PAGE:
The Tampa Bay Buccaneers’ request to seal the courtroom when the Fifth Circuit hears its challenge to the payout it received from the BP oil spill fund “goes too far—by a longshot,” the appeals court said March 29.

The National Football League team “has used the federal courts in its attempt to obtain millions of dollars it believes BP owes because of the oil spill,” Judge Gregg J. Costa wrote for the U.S. Court of Appeals for the Fifth Circuit.

The team shouldn’t be able to “benefit from this public resource while treating it like a private tribunal when there is no good reason to do so,” the court said. “The public will be able to access the courtroom it pays for.”

The Tampa Bay Lightning, a National Hockey League team, also challenged the economic damages award it received from the Deepwater Horizon spill settlement. Its hearing at the Fifth Circuit was public.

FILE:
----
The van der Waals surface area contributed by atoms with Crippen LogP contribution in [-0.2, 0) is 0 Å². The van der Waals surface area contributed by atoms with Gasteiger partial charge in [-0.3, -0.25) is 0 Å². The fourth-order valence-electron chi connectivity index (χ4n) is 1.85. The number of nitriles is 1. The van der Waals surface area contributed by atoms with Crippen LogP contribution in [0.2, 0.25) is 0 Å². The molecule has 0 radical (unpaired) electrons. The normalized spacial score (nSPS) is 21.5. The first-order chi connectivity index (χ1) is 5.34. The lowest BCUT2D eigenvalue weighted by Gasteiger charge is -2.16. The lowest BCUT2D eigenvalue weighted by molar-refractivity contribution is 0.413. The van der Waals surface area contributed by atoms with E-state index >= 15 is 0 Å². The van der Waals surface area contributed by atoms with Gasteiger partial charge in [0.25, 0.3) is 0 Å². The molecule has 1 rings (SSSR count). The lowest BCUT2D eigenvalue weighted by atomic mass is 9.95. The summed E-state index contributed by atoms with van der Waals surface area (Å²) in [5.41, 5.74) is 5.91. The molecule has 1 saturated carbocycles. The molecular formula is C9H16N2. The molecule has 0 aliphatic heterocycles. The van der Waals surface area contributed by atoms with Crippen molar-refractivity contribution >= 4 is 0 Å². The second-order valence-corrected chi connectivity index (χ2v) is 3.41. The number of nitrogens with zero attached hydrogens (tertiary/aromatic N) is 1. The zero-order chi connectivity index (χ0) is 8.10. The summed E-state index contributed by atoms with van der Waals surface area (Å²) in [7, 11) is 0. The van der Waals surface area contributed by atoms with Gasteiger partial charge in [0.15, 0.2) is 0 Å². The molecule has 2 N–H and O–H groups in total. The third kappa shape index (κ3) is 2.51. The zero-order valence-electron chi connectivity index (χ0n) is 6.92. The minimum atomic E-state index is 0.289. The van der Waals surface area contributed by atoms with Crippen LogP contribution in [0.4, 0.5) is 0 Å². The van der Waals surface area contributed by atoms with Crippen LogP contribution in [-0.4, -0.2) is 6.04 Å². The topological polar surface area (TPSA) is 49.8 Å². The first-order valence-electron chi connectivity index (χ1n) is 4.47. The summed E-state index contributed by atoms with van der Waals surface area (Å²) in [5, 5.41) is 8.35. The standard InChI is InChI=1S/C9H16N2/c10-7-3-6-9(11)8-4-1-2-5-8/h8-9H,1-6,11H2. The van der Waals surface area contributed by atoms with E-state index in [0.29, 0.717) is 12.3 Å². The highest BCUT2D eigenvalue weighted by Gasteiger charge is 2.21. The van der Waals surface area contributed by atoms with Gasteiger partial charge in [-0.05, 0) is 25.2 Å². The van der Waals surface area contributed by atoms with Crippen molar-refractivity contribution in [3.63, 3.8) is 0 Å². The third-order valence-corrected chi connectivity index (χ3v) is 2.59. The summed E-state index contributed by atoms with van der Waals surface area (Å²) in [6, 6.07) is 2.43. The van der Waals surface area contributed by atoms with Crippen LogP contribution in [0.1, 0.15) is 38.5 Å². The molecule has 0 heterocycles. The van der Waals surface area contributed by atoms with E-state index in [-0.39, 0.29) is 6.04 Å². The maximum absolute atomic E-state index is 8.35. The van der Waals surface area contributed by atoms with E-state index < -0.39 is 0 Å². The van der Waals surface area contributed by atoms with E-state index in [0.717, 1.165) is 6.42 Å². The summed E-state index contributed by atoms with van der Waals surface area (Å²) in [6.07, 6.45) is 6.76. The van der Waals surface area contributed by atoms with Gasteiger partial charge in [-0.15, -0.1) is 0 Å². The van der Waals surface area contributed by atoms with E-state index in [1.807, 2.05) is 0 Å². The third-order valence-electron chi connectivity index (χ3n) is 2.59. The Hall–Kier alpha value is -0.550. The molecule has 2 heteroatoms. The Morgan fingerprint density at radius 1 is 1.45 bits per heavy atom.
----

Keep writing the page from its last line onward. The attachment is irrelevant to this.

“The court is unable to discern any reason for keeping secret the oil-spill claim of a football team when the claim of a hockey team (and of course those of numerous other businesses) is a public matter,” the court said.

The Buccaneers argued the amount of revenue it receives from the NFL is proprietary information. That confidential financial data would likely come up at oral argument, it says.

But “the judges have the data at their fingertips, so there is no need for a lawyer to mention the actual numbers,” the court said.

The hearing is set for April 1.

The case is BP Exploration & Prod., Inc. v. Claimant ID 100246928, 2019 BL 112570, 5th Cir., No. 18-30375, 3/29/19.